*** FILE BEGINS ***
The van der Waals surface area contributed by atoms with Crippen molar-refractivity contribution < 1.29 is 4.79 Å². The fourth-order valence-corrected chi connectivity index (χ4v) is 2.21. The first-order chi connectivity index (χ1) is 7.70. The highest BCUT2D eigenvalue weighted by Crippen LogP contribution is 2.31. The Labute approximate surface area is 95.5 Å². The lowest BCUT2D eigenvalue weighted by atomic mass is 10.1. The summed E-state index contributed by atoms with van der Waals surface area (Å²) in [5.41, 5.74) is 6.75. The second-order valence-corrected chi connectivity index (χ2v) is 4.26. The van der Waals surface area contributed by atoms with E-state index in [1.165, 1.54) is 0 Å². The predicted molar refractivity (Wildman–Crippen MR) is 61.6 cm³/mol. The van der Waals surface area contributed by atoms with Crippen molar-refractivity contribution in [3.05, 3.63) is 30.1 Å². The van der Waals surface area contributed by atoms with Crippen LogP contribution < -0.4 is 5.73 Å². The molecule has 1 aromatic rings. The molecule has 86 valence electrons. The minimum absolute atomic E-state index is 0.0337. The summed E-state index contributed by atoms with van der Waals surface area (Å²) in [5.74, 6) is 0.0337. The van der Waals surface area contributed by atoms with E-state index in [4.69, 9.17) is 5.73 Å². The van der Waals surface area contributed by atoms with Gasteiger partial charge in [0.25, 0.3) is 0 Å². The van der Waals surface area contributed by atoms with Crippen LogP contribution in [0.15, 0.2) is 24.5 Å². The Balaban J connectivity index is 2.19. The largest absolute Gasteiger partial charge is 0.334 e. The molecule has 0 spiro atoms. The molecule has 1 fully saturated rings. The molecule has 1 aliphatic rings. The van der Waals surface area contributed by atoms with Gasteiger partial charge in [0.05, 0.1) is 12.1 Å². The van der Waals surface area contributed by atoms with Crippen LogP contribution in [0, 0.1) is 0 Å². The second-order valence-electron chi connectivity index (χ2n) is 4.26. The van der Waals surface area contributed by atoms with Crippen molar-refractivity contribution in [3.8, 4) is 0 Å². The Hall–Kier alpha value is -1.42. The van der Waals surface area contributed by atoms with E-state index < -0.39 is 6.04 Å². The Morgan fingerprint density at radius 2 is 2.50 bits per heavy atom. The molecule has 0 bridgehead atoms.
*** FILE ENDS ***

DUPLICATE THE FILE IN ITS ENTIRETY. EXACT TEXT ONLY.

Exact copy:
The van der Waals surface area contributed by atoms with Crippen molar-refractivity contribution < 1.29 is 4.79 Å². The fourth-order valence-corrected chi connectivity index (χ4v) is 2.21. The first-order chi connectivity index (χ1) is 7.70. The highest BCUT2D eigenvalue weighted by Crippen LogP contribution is 2.31. The Labute approximate surface area is 95.5 Å². The lowest BCUT2D eigenvalue weighted by atomic mass is 10.1. The summed E-state index contributed by atoms with van der Waals surface area (Å²) in [5.41, 5.74) is 6.75. The second-order valence-corrected chi connectivity index (χ2v) is 4.26. The van der Waals surface area contributed by atoms with E-state index in [1.165, 1.54) is 0 Å². The predicted molar refractivity (Wildman–Crippen MR) is 61.6 cm³/mol. The van der Waals surface area contributed by atoms with Crippen molar-refractivity contribution in [3.05, 3.63) is 30.1 Å². The van der Waals surface area contributed by atoms with Crippen LogP contribution < -0.4 is 5.73 Å². The molecule has 1 aromatic rings. The molecule has 86 valence electrons. The minimum absolute atomic E-state index is 0.0337. The summed E-state index contributed by atoms with van der Waals surface area (Å²) in [5.74, 6) is 0.0337. The van der Waals surface area contributed by atoms with E-state index in [4.69, 9.17) is 5.73 Å². The van der Waals surface area contributed by atoms with Gasteiger partial charge in [0.25, 0.3) is 0 Å². The van der Waals surface area contributed by atoms with Crippen LogP contribution in [0.15, 0.2) is 24.5 Å². The Balaban J connectivity index is 2.19. The largest absolute Gasteiger partial charge is 0.334 e. The molecule has 0 spiro atoms. The molecule has 1 fully saturated rings. The molecule has 1 aliphatic rings. The van der Waals surface area contributed by atoms with Gasteiger partial charge in [0.05, 0.1) is 12.1 Å². The van der Waals surface area contributed by atoms with Crippen LogP contribution in [0, 0.1) is 0 Å². The second-order valence-electron chi connectivity index (χ2n) is 4.26. The van der Waals surface area contributed by atoms with Crippen molar-refractivity contribution in [3.8, 4) is 0 Å². The Hall–Kier alpha value is -1.42. The van der Waals surface area contributed by atoms with E-state index < -0.39 is 6.04 Å². The Morgan fingerprint density at radius 2 is 2.50 bits per heavy atom. The molecule has 0 bridgehead atoms.